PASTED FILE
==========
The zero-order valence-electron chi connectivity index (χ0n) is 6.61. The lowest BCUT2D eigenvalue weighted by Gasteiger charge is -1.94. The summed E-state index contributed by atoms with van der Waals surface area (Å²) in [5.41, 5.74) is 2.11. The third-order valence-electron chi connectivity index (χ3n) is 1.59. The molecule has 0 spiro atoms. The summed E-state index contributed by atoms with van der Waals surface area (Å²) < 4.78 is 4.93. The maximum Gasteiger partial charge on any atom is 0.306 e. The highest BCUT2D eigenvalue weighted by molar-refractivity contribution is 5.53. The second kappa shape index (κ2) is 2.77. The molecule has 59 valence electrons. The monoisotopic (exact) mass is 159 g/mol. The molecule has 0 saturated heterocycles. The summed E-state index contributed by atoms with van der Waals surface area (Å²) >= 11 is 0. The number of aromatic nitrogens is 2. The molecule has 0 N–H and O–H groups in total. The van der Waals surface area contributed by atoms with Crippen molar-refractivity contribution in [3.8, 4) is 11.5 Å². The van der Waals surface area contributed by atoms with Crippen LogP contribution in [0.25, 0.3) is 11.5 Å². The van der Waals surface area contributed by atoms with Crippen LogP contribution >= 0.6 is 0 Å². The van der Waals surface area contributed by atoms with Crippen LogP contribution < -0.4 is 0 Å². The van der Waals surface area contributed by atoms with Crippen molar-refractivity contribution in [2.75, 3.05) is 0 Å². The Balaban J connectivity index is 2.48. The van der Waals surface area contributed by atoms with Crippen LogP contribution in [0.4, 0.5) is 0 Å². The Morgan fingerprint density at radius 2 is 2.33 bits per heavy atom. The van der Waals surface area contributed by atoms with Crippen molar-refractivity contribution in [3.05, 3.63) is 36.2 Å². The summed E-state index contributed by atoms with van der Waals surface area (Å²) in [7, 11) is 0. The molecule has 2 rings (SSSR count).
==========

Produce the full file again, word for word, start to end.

The zero-order valence-electron chi connectivity index (χ0n) is 6.61. The lowest BCUT2D eigenvalue weighted by Gasteiger charge is -1.94. The summed E-state index contributed by atoms with van der Waals surface area (Å²) in [5.41, 5.74) is 2.11. The third-order valence-electron chi connectivity index (χ3n) is 1.59. The molecule has 0 spiro atoms. The summed E-state index contributed by atoms with van der Waals surface area (Å²) < 4.78 is 4.93. The maximum Gasteiger partial charge on any atom is 0.306 e. The highest BCUT2D eigenvalue weighted by molar-refractivity contribution is 5.53. The second kappa shape index (κ2) is 2.77. The molecule has 59 valence electrons. The monoisotopic (exact) mass is 159 g/mol. The molecule has 0 saturated heterocycles. The summed E-state index contributed by atoms with van der Waals surface area (Å²) >= 11 is 0. The number of aromatic nitrogens is 2. The molecule has 0 N–H and O–H groups in total. The van der Waals surface area contributed by atoms with Crippen molar-refractivity contribution in [3.8, 4) is 11.5 Å². The van der Waals surface area contributed by atoms with Crippen LogP contribution in [0.25, 0.3) is 11.5 Å². The van der Waals surface area contributed by atoms with Crippen LogP contribution >= 0.6 is 0 Å². The van der Waals surface area contributed by atoms with Crippen LogP contribution < -0.4 is 0 Å². The van der Waals surface area contributed by atoms with Crippen molar-refractivity contribution in [2.75, 3.05) is 0 Å². The Balaban J connectivity index is 2.48. The van der Waals surface area contributed by atoms with Crippen LogP contribution in [0.4, 0.5) is 0 Å². The Morgan fingerprint density at radius 2 is 2.33 bits per heavy atom. The van der Waals surface area contributed by atoms with Crippen molar-refractivity contribution in [3.05, 3.63) is 36.2 Å². The summed E-state index contributed by atoms with van der Waals surface area (Å²) in [7, 11) is 0. The molecule has 2 rings (SSSR count).